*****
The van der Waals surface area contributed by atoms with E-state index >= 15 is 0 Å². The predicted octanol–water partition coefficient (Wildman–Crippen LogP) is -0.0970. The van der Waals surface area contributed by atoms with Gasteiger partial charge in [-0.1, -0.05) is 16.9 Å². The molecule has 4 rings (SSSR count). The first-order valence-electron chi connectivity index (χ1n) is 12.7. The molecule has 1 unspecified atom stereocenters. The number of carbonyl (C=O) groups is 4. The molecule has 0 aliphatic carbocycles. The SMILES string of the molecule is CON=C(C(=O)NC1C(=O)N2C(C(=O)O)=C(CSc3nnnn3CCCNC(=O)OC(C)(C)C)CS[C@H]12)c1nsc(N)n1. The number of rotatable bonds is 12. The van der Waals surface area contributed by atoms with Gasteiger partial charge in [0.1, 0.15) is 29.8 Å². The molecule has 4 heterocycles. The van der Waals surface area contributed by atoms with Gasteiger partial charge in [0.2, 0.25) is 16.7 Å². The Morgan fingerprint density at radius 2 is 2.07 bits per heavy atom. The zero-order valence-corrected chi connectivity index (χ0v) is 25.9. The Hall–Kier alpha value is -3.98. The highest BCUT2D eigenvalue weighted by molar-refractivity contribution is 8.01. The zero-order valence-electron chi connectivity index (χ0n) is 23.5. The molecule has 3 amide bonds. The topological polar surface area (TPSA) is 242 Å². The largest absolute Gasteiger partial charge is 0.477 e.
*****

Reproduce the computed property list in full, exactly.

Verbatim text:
The van der Waals surface area contributed by atoms with E-state index >= 15 is 0 Å². The predicted octanol–water partition coefficient (Wildman–Crippen LogP) is -0.0970. The van der Waals surface area contributed by atoms with Gasteiger partial charge in [-0.1, -0.05) is 16.9 Å². The molecule has 4 rings (SSSR count). The first-order valence-electron chi connectivity index (χ1n) is 12.7. The molecule has 1 unspecified atom stereocenters. The number of carbonyl (C=O) groups is 4. The molecule has 0 aliphatic carbocycles. The SMILES string of the molecule is CON=C(C(=O)NC1C(=O)N2C(C(=O)O)=C(CSc3nnnn3CCCNC(=O)OC(C)(C)C)CS[C@H]12)c1nsc(N)n1. The number of rotatable bonds is 12. The van der Waals surface area contributed by atoms with Gasteiger partial charge in [0.1, 0.15) is 29.8 Å². The molecule has 4 heterocycles. The van der Waals surface area contributed by atoms with Gasteiger partial charge in [0.2, 0.25) is 16.7 Å². The Morgan fingerprint density at radius 2 is 2.07 bits per heavy atom. The zero-order valence-corrected chi connectivity index (χ0v) is 25.9. The Hall–Kier alpha value is -3.98. The highest BCUT2D eigenvalue weighted by molar-refractivity contribution is 8.01. The zero-order valence-electron chi connectivity index (χ0n) is 23.5. The molecule has 3 amide bonds. The topological polar surface area (TPSA) is 242 Å². The largest absolute Gasteiger partial charge is 0.477 e.